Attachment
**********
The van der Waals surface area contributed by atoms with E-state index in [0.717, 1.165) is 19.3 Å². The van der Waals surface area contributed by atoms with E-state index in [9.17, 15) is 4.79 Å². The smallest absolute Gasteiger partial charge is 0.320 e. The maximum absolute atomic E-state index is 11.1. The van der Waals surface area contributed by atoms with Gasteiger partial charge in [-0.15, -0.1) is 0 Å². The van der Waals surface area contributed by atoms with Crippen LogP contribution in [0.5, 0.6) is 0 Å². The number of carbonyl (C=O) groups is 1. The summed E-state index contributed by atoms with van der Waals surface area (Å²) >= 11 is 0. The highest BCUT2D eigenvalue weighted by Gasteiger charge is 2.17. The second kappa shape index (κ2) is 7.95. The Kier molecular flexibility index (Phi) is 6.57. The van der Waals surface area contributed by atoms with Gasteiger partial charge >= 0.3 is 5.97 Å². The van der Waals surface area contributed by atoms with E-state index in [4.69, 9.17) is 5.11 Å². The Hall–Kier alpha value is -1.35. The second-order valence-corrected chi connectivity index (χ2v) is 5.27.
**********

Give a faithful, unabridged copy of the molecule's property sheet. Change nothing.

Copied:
The van der Waals surface area contributed by atoms with E-state index in [0.717, 1.165) is 19.3 Å². The van der Waals surface area contributed by atoms with E-state index in [9.17, 15) is 4.79 Å². The smallest absolute Gasteiger partial charge is 0.320 e. The maximum absolute atomic E-state index is 11.1. The van der Waals surface area contributed by atoms with Gasteiger partial charge in [-0.15, -0.1) is 0 Å². The van der Waals surface area contributed by atoms with Crippen LogP contribution in [0.5, 0.6) is 0 Å². The number of carbonyl (C=O) groups is 1. The summed E-state index contributed by atoms with van der Waals surface area (Å²) >= 11 is 0. The highest BCUT2D eigenvalue weighted by Gasteiger charge is 2.17. The second kappa shape index (κ2) is 7.95. The Kier molecular flexibility index (Phi) is 6.57. The van der Waals surface area contributed by atoms with Gasteiger partial charge >= 0.3 is 5.97 Å². The van der Waals surface area contributed by atoms with E-state index in [4.69, 9.17) is 5.11 Å². The Hall–Kier alpha value is -1.35. The second-order valence-corrected chi connectivity index (χ2v) is 5.27.